Quality Marine Receives Rare Cook Island Fish Species

16 May, 2019

A gorgeous deepwater Peppermint Angelfish, <em>Paracentropyge boylei</em>, leads the parade of exceptionally rare fishes which Quality Marine received in a shipment from the Cook Islands. Image credit: Nick Neumann at Quality Marine.

A gorgeous deepwater Peppermint Angelfish, Paracentropyge boylei, leads the parade of exceptionally rare fishes that Quality Marine received in a shipment from the Cook Islands. Image credit: Nick Neumann at Quality Marine.

via Quality Marine

Quality Marine has imported some exciting and important species of marine fish from its longtime partner in the Cook Islands. Our Cook Island partners supply Quality Marine with an extensive list of rare and beautiful species, and they are a model for their commitment to sustainable collection.

Another look at the rarely encountered Peppermint Angelfish, so coveted in fact that if you have to ask how much, you probably can't afford it! Image credit: Nick Neumann at Quality Marine

Another look at the rarely encountered Peppermint Angelfish, which is so coveted that if you have to ask how much, you probably can’t afford it. Image credit: Nick Neumann at Quality Marine.

Of particular interest was the importation of a Peppermint Angelfish (Paracentropyge boylei), an extremely rare, beautiful deep-water angel. This scarlet red and white angel is found in the deep waters of the South Pacific. The P. boylei is one of the hobby’s rarest fish and has been collected very infrequently. In the wild, the Peppermint Angel is found on ledges, in caves, and around rubble areas of steep reefs down to about 120 meters deep. The P. boylei should be housed in a dimly-lit, large aquarium with plenty of ledges and cave-like structures that mimic its natural habitat. Paracentropyge species are known to be finicky eaters, so the Peppermint Angel should be fed a varied diet of small thawed marine-based meaty foods and live sponges. Over time the species can be acclimated to higher light conditions.

Possible the first ever in the trade, a female representative of the Pitcairn Angelfish, Genicanthus spinus, currently graces the tanks at Quality Marine. Image credit: Nick Neumann at Quality Marine

Possibly the first ever in the trade, a female representative of the Pitcairn Angelfish, Genicanthus spinus, currently graces the tanks at Quality Marine. Image credit: Nick Neumann at Quality Marine.

The female Pitcairn Angel (Genicanthus spinus) is exceedingly rare, and is possibly the first ever in the trade. They inhabit the coral reefs from the Cook Islands to the Pitcairn Islands at depths of 30 to at least 60 meters. The females are uniformly a silver-gray color, while the males have evenly-spaced black bars on the upper half of their body with yellow stripes within the dorsal and anal fins. These have yet to make their way into the aquarium trade in the U.S.

The male Pitcairn Angelfish, as depicted on a postal stamp from the Pitcairn Islands.

The male Pitcairn Angelfish, as depicted on a postage stamp from the Pitcairn Islands.

 

The Tinker's or Tinker Butterflyfish, Chaetodon tinkeri, belongs to a group of deepwater dwelling butterflyfishes that are generally considered to be somewhat "reef safe", or at least far less risky than most of their relatives. Image credit: Nick Neumann at Quality Marine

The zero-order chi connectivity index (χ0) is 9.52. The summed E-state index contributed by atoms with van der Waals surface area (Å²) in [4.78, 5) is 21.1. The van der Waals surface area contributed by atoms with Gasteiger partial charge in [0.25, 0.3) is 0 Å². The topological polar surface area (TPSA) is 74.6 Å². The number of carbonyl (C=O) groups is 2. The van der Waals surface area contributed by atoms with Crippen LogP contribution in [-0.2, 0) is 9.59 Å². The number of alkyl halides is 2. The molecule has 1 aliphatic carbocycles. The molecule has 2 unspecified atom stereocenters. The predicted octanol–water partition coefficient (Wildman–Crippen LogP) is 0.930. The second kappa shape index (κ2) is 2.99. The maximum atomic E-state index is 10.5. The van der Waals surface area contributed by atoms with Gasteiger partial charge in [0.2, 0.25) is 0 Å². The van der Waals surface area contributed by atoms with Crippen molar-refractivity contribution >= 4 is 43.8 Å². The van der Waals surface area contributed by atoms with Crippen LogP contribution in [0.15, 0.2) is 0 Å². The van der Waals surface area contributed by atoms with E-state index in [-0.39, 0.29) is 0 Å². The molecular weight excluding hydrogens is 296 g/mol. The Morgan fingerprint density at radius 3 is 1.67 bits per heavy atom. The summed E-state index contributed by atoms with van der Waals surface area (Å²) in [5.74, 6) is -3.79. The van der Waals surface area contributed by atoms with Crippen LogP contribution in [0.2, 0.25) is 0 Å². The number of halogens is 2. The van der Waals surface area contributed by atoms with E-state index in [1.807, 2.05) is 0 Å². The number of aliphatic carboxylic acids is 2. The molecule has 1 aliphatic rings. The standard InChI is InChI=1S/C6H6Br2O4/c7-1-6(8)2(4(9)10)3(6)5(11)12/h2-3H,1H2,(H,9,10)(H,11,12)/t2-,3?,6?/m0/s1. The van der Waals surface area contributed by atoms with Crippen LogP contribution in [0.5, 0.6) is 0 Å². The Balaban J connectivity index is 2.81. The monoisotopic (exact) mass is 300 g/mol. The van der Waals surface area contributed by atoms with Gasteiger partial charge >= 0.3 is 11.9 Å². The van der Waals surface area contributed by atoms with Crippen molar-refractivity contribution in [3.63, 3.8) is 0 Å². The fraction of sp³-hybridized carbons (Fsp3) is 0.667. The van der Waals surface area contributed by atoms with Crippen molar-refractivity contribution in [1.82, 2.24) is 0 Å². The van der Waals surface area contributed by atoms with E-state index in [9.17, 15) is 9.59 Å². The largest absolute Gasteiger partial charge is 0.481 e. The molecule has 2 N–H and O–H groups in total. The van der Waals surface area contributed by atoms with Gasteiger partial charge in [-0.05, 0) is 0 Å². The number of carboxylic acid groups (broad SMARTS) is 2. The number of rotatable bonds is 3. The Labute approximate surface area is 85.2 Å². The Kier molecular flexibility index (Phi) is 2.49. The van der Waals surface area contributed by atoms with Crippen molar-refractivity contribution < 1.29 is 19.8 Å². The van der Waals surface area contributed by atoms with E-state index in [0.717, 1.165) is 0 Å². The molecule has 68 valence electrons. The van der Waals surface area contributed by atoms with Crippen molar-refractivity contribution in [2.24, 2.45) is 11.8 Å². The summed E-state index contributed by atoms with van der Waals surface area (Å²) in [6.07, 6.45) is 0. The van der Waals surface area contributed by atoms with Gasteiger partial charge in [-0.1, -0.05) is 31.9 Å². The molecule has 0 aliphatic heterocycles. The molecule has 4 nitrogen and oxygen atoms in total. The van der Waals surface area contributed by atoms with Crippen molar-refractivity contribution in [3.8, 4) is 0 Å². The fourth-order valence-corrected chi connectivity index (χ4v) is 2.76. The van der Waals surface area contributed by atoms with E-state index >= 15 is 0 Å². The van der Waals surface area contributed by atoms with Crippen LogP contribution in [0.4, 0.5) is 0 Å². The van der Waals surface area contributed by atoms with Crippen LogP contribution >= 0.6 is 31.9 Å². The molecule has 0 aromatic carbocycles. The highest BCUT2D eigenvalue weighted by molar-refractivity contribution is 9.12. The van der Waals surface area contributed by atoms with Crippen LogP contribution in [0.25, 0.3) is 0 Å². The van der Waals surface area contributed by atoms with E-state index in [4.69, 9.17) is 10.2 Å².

The Tinker’s or Tinker Butterflyfish, Chaetodon tinkeri, belongs to a group of deepwater-dwelling butterflyfishes that are generally considered reef-safe, or at least far less risky than most of their relatives. Image credit: Nick Neumann at Quality Marine.

The Tinker Butterfly (Chaetodon tinkeri) is typically collected around the Hawaiian Islands and occasionally in the Marshall Islands; to our knowledge this is the first example of Cook Islands–collected C. tinkeri in North America. In the wild, C. tinkeri are commonly found singly or in pairs around steep slopes at depths from 27 to 180 meters. The Tinker Butterfly’s golden mask is its most notable trait, and many researchers believe that the black marking by their caudal tail is actually a “false eye” to trick predators.

Hogfish are typically large, active, personable wrasses ideally suited to large fish-only aquariums. This already attractively patterned juvenile of the rarely seen Bodianus busellatus will blossom into a striking adult. Image credit: Nick Neumann at Quality Marine

Hogfish are typically large, active, personable wrasses ideally suited to large, fish-only aquariums. This attractively patterned juvenile of the rarely-seen Bodianus busellatus will blossom into a striking adult. Image credit: Nick Neumann at Quality Marine.

The juvenile Hogfish (Bodianus busellatus), another rarity, is new, not only to captive aquatics but to science as well, and was only recently classified as a new species (2006 Gomon). They can be seen scooting around reefs of the Central Pacific, Marshall Islands, Marquesas, and Pitcairn Islands. There they feed on just about anything they can fit in their mouths. Hogfish from the genus Bodianus are known to grow fairly large, averaging about 15 inches. The term “busellatus” roughly translates as saddleback, a reference to the large black spot on its back.

An example of the mature Bodianus busellatus. Image credit: Jean-Lou Justine, CC BY-SA 4.0

An example of the mature Bodianus busellatus. Image credit: Jean-Lou Justine, CC BY-SA 4.0

Very few of these species show up in the aquarium hobby, so it’s quite a treat to see them here at Quality Marine. They have made for a very exciting week thus far.

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Quality Marine
Quality Marine

Celebrating over 35 years in business, Quality Marine continues to provide the aquarium industry with the highest quality and widest selection of marine fish and invertebrates. Learn more at www.qualitymarine.com.

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